Sources of Indoor Air Quality Problems
Heating, ventilating, and air-conditioning (HVAC) systems constitute one of the four factors that can affect the indoor air quality of a building. If the HVAC systems are not able to control existing air contaminants and ensure thermal comfort (temperature and humidity conditions that are comfortable for most occupants) then indoor air quality complaints can occur.
HVAC System Operation and Design
The HVAC system includes all heating, cooling, and ventilation equipment serving a building: furnaces or boilers, chillers, cooling towers, air handling units, exhaust fans, ductwork, filters, steam (or heating water) piping.
A properly designed and functioning HVAC system:
- provides thermal comfort
- provides outdoor air to meet the ventilation needs of all occupants
- isolates and removes odors and contaminants
A number of variables interact to determine whether people are comfortable with the temperature of the indoor air. The activity level, age, and physiology of each person affect the thermal comfort requirements of that individual. The American Society of Heating, Refrigerating, and Air-Conditioning Engineers (ASHRAE) Standard 55-1981 describes the temperature and humidity ranges that are comfortable for most people engaged in largely sedentary activities. The ASHRAE standard assumes “normal” indoor clothing.
Uniformity of temperature is important to comfort. When the heating and cooling needs of a room within a single zone change at different rates, rooms that are served by a single thermostat may be at different temperatures.
Humidity is a factor in thermal comfort. Raising relative humidity reduces the ability to lose heat through perspiration and evaporation, so that the effect is similar to raising the temperature. Humidity extremes can also create other IAQ problems. Excessively high or low relative humidity can produce discomfort, while high relative humidity can promote the growth of mold and mildew.
Ventilation to Meet Occupant Needs
Most air-handling units distribute a blend of outdoor air and recirculated indoor air. HVAC designs may also include units that introduce 100% outdoor air or that simply transfer air within the building. Thermal comfort and ventilation needs are met by supplying “conditioned” air (a blend of outdoor and recirculated air that has been filtered, heated or cooled, and sometimes humidified or dehumidified).
The amount of outdoor air considered adequate for proper ventilation has varied substantially over time. The current guideline issued by ASHRAE is ASHRAE Standard 62-2000. (ASHRAE committees are currently discussing and debating a revision to the 62 standard.) The building code that was in force when your buildings HVAC system was designed may well have established a lower amount of ventilation (in cubic feet of outdoor air per minute per person) than is currently recommended.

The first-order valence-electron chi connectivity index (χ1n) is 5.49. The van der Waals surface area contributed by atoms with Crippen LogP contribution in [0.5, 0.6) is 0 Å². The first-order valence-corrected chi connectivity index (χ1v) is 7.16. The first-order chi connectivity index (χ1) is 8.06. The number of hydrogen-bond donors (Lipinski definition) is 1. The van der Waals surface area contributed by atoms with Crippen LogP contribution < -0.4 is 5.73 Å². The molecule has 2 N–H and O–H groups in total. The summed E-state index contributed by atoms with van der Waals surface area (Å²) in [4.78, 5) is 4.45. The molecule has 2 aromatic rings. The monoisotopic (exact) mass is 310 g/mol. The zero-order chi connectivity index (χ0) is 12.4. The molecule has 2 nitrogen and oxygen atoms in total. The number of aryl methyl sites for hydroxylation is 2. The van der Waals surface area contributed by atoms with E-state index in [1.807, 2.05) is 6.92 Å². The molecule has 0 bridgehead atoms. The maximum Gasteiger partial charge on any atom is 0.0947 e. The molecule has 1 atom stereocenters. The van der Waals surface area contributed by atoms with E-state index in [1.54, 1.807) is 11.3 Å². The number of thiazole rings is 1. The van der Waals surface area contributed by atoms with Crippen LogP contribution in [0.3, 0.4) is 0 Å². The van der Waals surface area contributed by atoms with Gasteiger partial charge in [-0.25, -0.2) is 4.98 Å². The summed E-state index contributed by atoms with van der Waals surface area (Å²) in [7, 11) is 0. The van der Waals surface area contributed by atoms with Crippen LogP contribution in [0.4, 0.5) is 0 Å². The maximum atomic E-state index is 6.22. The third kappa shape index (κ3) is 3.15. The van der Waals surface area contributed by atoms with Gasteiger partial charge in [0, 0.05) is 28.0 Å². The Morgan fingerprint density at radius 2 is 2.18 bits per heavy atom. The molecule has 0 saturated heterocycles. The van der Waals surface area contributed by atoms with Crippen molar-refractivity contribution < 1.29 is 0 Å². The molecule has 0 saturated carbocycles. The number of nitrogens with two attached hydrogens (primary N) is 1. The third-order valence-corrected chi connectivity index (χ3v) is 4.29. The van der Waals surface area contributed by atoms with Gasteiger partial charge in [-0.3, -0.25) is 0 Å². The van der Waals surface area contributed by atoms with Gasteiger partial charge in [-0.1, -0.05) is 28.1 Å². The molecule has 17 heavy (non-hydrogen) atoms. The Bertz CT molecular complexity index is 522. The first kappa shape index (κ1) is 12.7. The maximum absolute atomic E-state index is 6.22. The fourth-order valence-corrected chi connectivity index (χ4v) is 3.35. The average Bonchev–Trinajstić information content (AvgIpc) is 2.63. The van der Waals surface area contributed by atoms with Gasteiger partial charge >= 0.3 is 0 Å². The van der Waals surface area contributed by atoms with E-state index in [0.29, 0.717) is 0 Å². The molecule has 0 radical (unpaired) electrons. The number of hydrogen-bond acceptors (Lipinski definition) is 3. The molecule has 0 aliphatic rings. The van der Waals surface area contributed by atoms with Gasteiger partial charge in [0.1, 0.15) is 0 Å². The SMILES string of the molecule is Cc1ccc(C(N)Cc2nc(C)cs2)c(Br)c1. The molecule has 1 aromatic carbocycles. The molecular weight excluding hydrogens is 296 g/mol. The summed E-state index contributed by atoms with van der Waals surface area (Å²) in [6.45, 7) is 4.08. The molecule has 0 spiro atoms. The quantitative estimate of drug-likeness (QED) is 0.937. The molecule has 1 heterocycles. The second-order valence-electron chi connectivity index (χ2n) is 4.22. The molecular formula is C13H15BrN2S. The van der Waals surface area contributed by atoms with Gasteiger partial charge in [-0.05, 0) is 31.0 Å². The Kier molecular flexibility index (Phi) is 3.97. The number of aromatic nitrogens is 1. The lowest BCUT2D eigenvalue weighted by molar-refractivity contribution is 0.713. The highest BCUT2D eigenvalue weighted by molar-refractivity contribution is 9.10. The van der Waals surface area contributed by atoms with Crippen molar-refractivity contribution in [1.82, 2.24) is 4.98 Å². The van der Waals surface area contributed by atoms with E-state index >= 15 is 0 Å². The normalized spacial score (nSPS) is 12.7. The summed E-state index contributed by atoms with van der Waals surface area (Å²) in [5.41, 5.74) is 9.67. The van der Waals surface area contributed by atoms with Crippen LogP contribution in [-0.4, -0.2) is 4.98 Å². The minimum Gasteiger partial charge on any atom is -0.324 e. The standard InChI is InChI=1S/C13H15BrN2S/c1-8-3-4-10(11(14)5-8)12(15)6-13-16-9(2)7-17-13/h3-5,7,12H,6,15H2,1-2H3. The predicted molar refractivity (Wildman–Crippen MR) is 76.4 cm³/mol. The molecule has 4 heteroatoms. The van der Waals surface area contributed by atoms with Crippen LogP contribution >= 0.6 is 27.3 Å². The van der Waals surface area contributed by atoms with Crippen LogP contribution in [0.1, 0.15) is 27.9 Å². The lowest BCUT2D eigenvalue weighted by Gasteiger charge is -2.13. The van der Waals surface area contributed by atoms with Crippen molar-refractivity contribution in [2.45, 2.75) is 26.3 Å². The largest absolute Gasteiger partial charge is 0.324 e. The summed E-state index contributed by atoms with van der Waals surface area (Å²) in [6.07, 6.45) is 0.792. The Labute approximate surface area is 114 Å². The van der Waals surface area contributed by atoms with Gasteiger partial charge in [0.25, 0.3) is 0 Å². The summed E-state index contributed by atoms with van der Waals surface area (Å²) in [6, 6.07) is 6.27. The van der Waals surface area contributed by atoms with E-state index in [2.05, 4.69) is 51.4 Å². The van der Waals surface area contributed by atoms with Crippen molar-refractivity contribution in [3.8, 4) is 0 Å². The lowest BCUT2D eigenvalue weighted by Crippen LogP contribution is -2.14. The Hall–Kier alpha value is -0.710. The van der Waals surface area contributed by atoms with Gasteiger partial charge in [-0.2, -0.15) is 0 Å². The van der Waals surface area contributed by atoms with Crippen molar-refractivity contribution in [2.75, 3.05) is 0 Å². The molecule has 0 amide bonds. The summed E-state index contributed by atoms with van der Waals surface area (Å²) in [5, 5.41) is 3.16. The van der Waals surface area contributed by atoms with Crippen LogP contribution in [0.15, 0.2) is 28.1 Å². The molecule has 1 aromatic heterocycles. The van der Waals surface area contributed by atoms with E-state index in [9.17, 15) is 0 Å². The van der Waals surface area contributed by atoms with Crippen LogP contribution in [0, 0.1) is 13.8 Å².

Control of Odors and Contaminants
One technique for controlling odors and contaminants is to dilute them with outdoor air. Dilution can work only if there is a consistent and appropriate flow of supply air that mixes effectively with room air. The term “ventilation efficiency” is used to describe the ability of the ventilation system to distribute supply air and remove internally generated pollutants.
Another technique for isolating odors and contaminants is to design and operate the HVAC system so that pressure relationships between rooms are controlled. This control is accomplished by adjusting the air quantities that are supplied to and removed from each room. If more air is supplied to a room than is exhausted, the excess air leaks out of the space and the room is said to be under a positive pressure. If less air is supplied than is exhausted, air is pulled into the space and the room is said to be under a negative pressure.
Control of pressure relationships is critically important in mixed use buildings or buildings with special use areas. Lobbies and buildings in general are often designed to operate under positive pressure to prevent or minimize the infiltration of unconditioned air, with its potential to cause drafts and introduce dust, dirt, and thermal discomfort.
A third method is to use local exhaust systems (sometimes known as dedicated exhaust ventilation systems) to isolate and remove contaminants by maintaining negative pressure in the area around the contaminants source. Local exhaust can be linked to the operation of a particular piece of equipment (such as a kitchen range) or used to treat an entire room (such as a smoking lounge, testing laboratory, or custodial closet).
Air cleaning and filtration devices designed to control contaminants are found as components of HVAC systems and can also be installed as independent units. The effectiveness of air cleaning depends upon proper equipment selection, installation, operation, and maintenance.